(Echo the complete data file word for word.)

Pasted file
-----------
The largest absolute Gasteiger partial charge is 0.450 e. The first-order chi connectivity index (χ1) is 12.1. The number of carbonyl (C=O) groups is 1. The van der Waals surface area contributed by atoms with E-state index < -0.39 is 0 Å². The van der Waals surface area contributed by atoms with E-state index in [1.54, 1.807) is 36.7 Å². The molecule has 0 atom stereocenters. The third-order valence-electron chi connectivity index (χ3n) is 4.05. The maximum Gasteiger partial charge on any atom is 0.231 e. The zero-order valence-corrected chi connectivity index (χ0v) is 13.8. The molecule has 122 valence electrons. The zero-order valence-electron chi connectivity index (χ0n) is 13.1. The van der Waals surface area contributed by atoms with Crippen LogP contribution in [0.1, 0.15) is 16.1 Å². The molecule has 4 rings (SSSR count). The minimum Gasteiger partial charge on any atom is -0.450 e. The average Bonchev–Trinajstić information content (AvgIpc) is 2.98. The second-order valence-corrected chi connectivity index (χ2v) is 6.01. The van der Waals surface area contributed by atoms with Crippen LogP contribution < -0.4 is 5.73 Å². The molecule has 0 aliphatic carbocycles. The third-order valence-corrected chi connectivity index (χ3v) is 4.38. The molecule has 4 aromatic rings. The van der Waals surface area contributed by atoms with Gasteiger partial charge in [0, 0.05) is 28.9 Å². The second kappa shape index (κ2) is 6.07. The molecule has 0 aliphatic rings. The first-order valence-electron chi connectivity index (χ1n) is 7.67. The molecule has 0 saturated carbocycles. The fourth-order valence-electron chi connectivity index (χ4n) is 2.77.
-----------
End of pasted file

The largest absolute Gasteiger partial charge is 0.450 e. The first-order chi connectivity index (χ1) is 12.1. The number of carbonyl (C=O) groups is 1. The van der Waals surface area contributed by atoms with E-state index < -0.39 is 0 Å². The van der Waals surface area contributed by atoms with E-state index in [1.54, 1.807) is 36.7 Å². The molecule has 0 atom stereocenters. The third-order valence-electron chi connectivity index (χ3n) is 4.05. The maximum Gasteiger partial charge on any atom is 0.231 e. The zero-order valence-corrected chi connectivity index (χ0v) is 13.8. The molecule has 122 valence electrons. The zero-order valence-electron chi connectivity index (χ0n) is 13.1. The van der Waals surface area contributed by atoms with Crippen LogP contribution in [0.1, 0.15) is 16.1 Å². The molecule has 4 rings (SSSR count). The minimum Gasteiger partial charge on any atom is -0.450 e. The average Bonchev–Trinajstić information content (AvgIpc) is 2.98. The second-order valence-corrected chi connectivity index (χ2v) is 6.01. The van der Waals surface area contributed by atoms with Crippen LogP contribution < -0.4 is 5.73 Å². The molecule has 0 aliphatic carbocycles. The third-order valence-corrected chi connectivity index (χ3v) is 4.38. The molecule has 4 aromatic rings. The van der Waals surface area contributed by atoms with Gasteiger partial charge in [0, 0.05) is 28.9 Å². The second kappa shape index (κ2) is 6.07. The molecule has 0 aliphatic rings. The first-order valence-electron chi connectivity index (χ1n) is 7.67. The molecule has 0 saturated carbocycles. The fourth-order valence-electron chi connectivity index (χ4n) is 2.77.